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A Spotify bundle will be a very bad thing indeed

So while everyone is excited by the fact that Spotify will soon flip the button and hopefully change our lives the same way YouTube has, the question has moved on to how we are going to pay for the data to stream music. Internet in Zimbabwe remains hopelessly un-affordable and some of us want internet providers to go the bundle route.

That sounds nice and easy. It’s also very familiar territory. We already have all sorts of mostly social media bundles. We are so used to it we don’t even question it anymore. If you want to use WhatsApp without worrying about other apps gobbling your data you just buy WhatsApp daily, weekly or monthly bundles and you are good to go. The same applies to other social media platforms like Instagram, Twitter and uhhh Sasai-if that’s still a thing that is.

It’s all very convenient too. You don’t have to worry about which app is chomping through your data. When you buy Facebook data bundles, only the Facebook app can use them, while other apps will be denied access to the internet. The reality however is that bundles often do more harm than good.

First, they turn internet providers into kingmakers instead of them remaining neutral data conduits. By leveraging bundle power they can confer success on an app or condemn it to doom. Take the WhatsApp, Telegram and Signal horse race that is currently ongoing as WhatsApp seeks to impose its new terms on us. The other apps are already at a disadvantage before it begins. Not only does WhatsApp have the incumbency advantage they also have cheap bundles going on for them.

It will be very hard to convince people to switch to Telegram. It’s not just a simple matter of switching to another app. Those making the switch have to contend with the fact that there are no Telegram or Signal bundles. Sure it’s possible to work around this but here is what it would involve:

  • The person has to buy pure data bundles which are usually much more expensive
  • They also have to find ways to prevent other apps from using up all these data. General bundles can be used by all apps in addition to the app you want to use. Usually, that means installing some sort of firewall and the exact process would depend on whether a phone is rooted or not.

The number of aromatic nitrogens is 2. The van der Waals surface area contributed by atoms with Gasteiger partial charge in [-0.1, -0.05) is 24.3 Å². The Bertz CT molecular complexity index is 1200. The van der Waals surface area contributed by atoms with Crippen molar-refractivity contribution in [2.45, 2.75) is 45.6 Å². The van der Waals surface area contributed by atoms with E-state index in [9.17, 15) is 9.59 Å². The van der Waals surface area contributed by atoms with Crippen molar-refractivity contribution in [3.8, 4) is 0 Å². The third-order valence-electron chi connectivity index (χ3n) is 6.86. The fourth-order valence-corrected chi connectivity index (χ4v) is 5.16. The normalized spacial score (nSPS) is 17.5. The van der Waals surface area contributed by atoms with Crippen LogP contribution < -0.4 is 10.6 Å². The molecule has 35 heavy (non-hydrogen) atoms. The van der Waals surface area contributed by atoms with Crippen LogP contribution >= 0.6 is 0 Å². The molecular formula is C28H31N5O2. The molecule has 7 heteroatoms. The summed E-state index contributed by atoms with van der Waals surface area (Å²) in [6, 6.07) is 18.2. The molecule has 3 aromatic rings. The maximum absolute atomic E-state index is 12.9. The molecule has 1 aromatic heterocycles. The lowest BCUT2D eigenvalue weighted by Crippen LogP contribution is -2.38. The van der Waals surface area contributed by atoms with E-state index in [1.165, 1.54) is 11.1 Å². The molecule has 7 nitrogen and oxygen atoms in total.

• Then that person has to somehow convince the bulk of the people in their phonebook to do the same thing.

Sure it’s possible but for that to be successful it will take an inordinately more amount of time than it would if we didn’t have service bundles. If these bundles were not a thing this would have happened:

  • Data would likely be cheaper than it is right now. There is less public pressure for data prices to fall because internet providers have managed to divide the public into normal data users and WhatsApp users. The bulk of people happy with just using WhatsApp as POTRAZ data has shown for several years running. They don’t care that for some reason internet providers keep charging the same prices for years on end without the prices ever falling even after they surely would have reached a point when they have recouped equipment costs.
  • Secondly, people would have either become adept at the art of finding ways to prevent other apps from using up their data to the point where they would be already familiar with firewalls already or data would be affordable people wouldn’t care. Zimbabweans are resilient people familiar with the science of surviving after all.

Spotify bundles will just be more of the bad thing

Spotify bundles if they are introduced will just be more of the same bad thing. I fear introducing them will just entrench the current status quo which I think is a travesty. Internet providers shouldn’t be effectively deciding what services people use. If Spotify bundles are introduced what will all those Apple fanboys who prefer Apple Music do? What about those who prefer Deezer? They will have an unpalatable choice: Fork out more to buy expensive real internet bundles and listen to their favourite app or choose a service they don’t like.